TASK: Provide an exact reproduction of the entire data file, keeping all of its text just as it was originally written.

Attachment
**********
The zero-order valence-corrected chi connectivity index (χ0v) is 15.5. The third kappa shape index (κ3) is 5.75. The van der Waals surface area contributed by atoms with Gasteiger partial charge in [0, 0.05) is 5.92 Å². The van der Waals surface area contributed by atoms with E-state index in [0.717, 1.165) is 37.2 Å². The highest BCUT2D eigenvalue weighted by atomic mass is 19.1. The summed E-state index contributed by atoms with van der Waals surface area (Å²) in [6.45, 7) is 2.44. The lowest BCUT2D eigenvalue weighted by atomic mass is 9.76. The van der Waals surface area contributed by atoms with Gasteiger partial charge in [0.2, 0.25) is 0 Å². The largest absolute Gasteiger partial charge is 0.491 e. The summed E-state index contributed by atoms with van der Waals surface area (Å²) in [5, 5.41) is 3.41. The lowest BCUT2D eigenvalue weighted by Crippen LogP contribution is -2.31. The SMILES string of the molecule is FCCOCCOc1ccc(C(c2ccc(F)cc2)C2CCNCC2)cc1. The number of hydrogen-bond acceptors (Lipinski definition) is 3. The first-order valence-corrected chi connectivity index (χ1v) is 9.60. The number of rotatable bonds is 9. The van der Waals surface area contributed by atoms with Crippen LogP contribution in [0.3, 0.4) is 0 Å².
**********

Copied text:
The zero-order valence-corrected chi connectivity index (χ0v) is 15.5. The third kappa shape index (κ3) is 5.75. The van der Waals surface area contributed by atoms with Gasteiger partial charge in [0, 0.05) is 5.92 Å². The van der Waals surface area contributed by atoms with E-state index in [0.717, 1.165) is 37.2 Å². The highest BCUT2D eigenvalue weighted by atomic mass is 19.1. The summed E-state index contributed by atoms with van der Waals surface area (Å²) in [6.45, 7) is 2.44. The lowest BCUT2D eigenvalue weighted by atomic mass is 9.76. The van der Waals surface area contributed by atoms with Gasteiger partial charge in [0.2, 0.25) is 0 Å². The largest absolute Gasteiger partial charge is 0.491 e. The summed E-state index contributed by atoms with van der Waals surface area (Å²) in [5, 5.41) is 3.41. The lowest BCUT2D eigenvalue weighted by Crippen LogP contribution is -2.31. The SMILES string of the molecule is FCCOCCOc1ccc(C(c2ccc(F)cc2)C2CCNCC2)cc1. The number of hydrogen-bond acceptors (Lipinski definition) is 3. The first-order valence-corrected chi connectivity index (χ1v) is 9.60. The number of rotatable bonds is 9. The van der Waals surface area contributed by atoms with Crippen LogP contribution in [0.3, 0.4) is 0 Å².